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Sunday, January 29, 2017

Chapter Two THOMAS JEFFERSON AND THE MONEY POWER: The Federal Reserve Conspiracy by Antony C. Sutton from archive.org

Chapter Two 

THOMAS JEFFERSON AND THE MONEY Power





It is fashionable in our contemporary academic world to 
ignore the powerful arguments of the Founding Fathers: the 
arguments of Presidents Thomas Jefferson, James Madison, and 
Andrew Jackson in particular. These arguments are that the 
Republic and the Constitution are always in danger from the so- 
called "money power," a group of autocrats, an elite we would 
call them today, who have manipulated the political power of the 
state to gain a monopoly over money issue. 

Our modern academics even ignore Thomas Jefferson's chief 
reason for remaining in politics, i.e., to save the newly born 
United States from those elitists Jefferson called "monocrats" and 
"monopolists." It was the banking monopoly that Jefferson 
considered to be the greatest danger to the survival of the 
Republic. 

The Jeffersonian ideal, one that contemporary elitists and 
Marxists sneer at, was a Republic comprising small property 
owning citizens (Marx would later call them bourgeoisie and 
Nelson Rockefeller used to call them "peasants") with a sense of 
civic awareness and a regard for the rights of their neighbors. The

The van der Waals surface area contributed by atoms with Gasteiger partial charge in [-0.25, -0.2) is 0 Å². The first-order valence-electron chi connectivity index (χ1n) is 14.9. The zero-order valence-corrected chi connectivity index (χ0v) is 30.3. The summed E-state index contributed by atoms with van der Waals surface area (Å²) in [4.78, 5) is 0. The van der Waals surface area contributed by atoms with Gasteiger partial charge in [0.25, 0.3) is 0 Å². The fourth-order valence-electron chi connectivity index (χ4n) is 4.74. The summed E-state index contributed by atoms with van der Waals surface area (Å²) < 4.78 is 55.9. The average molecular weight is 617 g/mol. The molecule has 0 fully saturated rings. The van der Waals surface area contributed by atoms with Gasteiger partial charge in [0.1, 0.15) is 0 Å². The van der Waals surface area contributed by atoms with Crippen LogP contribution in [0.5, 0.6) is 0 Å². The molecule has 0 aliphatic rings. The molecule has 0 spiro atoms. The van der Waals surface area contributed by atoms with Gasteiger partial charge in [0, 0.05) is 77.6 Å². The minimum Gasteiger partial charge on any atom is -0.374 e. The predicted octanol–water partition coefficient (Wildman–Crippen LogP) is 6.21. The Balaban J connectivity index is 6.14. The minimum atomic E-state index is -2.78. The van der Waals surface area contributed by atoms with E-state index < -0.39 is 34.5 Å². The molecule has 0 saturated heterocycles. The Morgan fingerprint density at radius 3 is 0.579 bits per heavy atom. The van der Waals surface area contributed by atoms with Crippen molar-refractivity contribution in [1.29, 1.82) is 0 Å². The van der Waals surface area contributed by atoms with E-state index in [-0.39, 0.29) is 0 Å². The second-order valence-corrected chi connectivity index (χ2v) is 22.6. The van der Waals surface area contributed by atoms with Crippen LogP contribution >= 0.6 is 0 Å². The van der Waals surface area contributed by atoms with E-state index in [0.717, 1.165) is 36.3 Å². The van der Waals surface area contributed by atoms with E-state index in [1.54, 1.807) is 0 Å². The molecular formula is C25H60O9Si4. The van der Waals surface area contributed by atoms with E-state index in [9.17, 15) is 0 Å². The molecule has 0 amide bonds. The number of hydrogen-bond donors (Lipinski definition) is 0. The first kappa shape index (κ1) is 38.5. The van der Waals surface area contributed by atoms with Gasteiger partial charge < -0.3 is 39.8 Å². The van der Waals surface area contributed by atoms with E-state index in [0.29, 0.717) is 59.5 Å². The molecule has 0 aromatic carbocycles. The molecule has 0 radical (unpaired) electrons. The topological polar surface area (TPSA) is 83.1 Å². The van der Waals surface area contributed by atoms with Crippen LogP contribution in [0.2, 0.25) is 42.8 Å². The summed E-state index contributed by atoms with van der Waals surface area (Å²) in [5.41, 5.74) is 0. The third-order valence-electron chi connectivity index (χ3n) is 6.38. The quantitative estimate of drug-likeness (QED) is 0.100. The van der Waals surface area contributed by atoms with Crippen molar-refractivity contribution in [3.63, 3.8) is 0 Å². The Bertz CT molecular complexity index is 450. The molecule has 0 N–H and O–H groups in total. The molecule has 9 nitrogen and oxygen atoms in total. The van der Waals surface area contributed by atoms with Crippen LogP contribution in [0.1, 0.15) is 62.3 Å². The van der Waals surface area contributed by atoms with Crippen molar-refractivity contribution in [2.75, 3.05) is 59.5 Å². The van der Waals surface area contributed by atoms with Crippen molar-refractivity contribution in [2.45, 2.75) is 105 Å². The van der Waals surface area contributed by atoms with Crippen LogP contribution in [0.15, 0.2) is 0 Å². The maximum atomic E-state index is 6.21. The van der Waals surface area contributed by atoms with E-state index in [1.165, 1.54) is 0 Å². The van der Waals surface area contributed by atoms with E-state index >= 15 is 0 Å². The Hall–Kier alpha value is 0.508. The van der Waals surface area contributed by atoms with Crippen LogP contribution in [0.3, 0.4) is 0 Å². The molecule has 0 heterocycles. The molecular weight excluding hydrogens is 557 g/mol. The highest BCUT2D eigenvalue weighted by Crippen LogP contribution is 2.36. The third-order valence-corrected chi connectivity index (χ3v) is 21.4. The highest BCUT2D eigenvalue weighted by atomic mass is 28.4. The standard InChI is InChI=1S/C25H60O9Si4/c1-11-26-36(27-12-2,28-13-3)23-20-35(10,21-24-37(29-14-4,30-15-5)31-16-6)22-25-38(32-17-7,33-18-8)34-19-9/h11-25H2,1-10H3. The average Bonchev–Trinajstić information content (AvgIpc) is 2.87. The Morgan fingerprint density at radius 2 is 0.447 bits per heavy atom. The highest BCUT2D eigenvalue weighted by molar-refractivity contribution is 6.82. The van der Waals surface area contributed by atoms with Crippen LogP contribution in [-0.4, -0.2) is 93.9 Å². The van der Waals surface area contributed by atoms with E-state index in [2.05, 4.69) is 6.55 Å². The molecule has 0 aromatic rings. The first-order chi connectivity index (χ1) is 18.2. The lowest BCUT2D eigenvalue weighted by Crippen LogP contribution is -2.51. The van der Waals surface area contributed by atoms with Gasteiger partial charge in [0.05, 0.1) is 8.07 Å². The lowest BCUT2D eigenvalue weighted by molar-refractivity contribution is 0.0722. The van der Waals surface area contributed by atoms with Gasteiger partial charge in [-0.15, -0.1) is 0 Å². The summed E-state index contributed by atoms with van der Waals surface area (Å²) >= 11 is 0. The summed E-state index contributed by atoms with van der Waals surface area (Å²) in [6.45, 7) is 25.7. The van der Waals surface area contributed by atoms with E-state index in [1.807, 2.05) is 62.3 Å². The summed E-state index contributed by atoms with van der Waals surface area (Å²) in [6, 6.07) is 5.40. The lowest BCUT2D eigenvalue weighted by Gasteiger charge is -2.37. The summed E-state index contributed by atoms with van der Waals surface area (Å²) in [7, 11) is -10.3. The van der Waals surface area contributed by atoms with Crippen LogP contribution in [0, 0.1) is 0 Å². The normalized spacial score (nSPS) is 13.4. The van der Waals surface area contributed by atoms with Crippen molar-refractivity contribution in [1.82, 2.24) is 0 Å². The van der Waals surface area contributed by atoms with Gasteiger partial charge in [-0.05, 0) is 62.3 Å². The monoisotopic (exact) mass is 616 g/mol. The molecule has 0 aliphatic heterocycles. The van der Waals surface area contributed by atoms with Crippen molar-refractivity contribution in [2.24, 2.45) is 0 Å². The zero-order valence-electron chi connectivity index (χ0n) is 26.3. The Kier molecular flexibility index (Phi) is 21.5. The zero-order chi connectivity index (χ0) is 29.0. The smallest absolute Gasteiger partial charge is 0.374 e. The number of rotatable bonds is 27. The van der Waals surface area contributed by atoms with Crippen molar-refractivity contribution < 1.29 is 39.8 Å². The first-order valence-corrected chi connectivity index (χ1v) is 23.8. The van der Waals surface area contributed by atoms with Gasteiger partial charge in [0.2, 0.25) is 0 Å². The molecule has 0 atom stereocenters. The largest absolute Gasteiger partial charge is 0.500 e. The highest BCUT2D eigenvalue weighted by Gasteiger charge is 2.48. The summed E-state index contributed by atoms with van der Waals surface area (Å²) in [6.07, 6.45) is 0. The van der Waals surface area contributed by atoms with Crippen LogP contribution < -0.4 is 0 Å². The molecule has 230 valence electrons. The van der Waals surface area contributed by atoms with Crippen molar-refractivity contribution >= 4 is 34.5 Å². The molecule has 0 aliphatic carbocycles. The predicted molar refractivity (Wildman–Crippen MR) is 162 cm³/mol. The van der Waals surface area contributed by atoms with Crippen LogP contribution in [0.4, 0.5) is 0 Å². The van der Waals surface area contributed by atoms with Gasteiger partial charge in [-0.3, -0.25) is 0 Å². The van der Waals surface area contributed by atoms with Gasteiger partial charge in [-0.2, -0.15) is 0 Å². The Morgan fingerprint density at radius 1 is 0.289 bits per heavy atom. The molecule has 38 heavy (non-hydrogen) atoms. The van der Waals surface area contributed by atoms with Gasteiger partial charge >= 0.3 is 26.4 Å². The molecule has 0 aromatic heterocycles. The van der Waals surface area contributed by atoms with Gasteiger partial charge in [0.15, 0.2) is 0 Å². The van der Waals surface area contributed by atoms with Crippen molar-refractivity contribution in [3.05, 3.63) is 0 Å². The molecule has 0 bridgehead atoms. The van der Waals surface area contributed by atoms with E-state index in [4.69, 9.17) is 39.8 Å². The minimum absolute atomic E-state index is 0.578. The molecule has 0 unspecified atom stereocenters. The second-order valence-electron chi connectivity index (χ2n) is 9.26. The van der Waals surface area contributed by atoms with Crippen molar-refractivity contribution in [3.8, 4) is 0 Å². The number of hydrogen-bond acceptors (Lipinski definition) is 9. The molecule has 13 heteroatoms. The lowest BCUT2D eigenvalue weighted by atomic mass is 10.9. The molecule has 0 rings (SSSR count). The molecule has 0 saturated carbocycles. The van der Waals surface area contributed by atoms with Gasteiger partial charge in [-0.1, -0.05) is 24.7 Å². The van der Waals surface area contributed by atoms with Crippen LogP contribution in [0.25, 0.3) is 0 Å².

best government for Jefferson was the least government, 
where individual 



The Federal Reserve Conspiracy 

citizens take it upon themselves to protect the rights of neighbors. 
While Jefferson rejected socialist ideas he equally rejected the 
monopoly power of banking interests and feared what elitist banking 
power would do to American liberties. Said Jefferson: 

If the American people ever allow the banks to control the 
issuance of their currency, first by inflation and then by deflation, 
the banks and corporations that will grow up around them will 
deprive the people of all property until their children will wake up 
homeless on the continent their fathers occupied. The issuing 
power of money should be taken from the banks and restored to 
Congress and the people to whom it belongs. I sincerely believe 
the banking institutions are more dangerous to liberty than 
standing armies. (1) 

The First Private Banking Monopoly 

The Founding Fathers' discussion of banks and the money power 
reflect the clash of political philosophies among early Americans with 
Alexander Hamilton on one side and Jefferson, Madison and Franklin 
on the Jeffersonian side. Hamilton represented the autocratic tradition 
prominent in Europe that figured on winning through a banking 
monopoly what could not be won politically. It was Hamilton who 
introduced a bill in December, 1790 into the House of Representatives 
to grant a charter for the privately owned Bank of the United States, 
thus creating the first private money monopoly in the U.S., a 
predecessor to the privately owned Federal Reserve System. And it was 
Alexander Hamilton who just a few years before wrote the charter for 
the Bank of New York, the first bank in New York City. Isaac 
Roosevelt, great-great-grandfather 



Thomas Jefferson and the Money Power 

of Franklin Delano Roosevelt, was its second president, from 1796-